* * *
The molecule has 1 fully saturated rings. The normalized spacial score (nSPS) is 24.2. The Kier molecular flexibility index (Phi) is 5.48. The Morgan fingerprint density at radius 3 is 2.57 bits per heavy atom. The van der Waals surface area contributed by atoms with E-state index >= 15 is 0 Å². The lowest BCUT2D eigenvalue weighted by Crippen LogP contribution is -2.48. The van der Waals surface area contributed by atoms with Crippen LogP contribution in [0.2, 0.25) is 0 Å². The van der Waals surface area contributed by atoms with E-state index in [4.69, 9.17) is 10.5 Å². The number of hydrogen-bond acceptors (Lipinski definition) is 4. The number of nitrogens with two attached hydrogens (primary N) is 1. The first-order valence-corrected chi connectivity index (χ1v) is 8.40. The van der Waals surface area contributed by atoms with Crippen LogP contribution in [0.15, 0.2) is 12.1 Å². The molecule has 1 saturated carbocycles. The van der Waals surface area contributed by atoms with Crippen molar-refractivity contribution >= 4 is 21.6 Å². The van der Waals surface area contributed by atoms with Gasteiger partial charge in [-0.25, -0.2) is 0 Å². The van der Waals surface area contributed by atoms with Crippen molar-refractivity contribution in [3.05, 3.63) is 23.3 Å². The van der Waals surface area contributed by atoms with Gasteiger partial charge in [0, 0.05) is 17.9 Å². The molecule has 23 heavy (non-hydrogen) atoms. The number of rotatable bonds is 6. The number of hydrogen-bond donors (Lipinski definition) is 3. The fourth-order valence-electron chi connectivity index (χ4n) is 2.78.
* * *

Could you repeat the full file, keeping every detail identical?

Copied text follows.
The molecule has 1 fully saturated rings. The normalized spacial score (nSPS) is 24.2. The Kier molecular flexibility index (Phi) is 5.48. The Morgan fingerprint density at radius 3 is 2.57 bits per heavy atom. The van der Waals surface area contributed by atoms with E-state index >= 15 is 0 Å². The lowest BCUT2D eigenvalue weighted by Crippen LogP contribution is -2.48. The van der Waals surface area contributed by atoms with Crippen LogP contribution in [0.2, 0.25) is 0 Å². The van der Waals surface area contributed by atoms with E-state index in [4.69, 9.17) is 10.5 Å². The number of hydrogen-bond acceptors (Lipinski definition) is 4. The number of nitrogens with two attached hydrogens (primary N) is 1. The first-order valence-corrected chi connectivity index (χ1v) is 8.40. The van der Waals surface area contributed by atoms with Crippen LogP contribution in [0.15, 0.2) is 12.1 Å². The molecule has 1 saturated carbocycles. The van der Waals surface area contributed by atoms with Crippen molar-refractivity contribution >= 4 is 21.6 Å². The van der Waals surface area contributed by atoms with Gasteiger partial charge in [-0.25, -0.2) is 0 Å². The van der Waals surface area contributed by atoms with Crippen molar-refractivity contribution in [3.05, 3.63) is 23.3 Å². The van der Waals surface area contributed by atoms with Gasteiger partial charge in [0, 0.05) is 17.9 Å². The molecule has 23 heavy (non-hydrogen) atoms. The number of rotatable bonds is 6. The number of hydrogen-bond donors (Lipinski definition) is 3. The fourth-order valence-electron chi connectivity index (χ4n) is 2.78.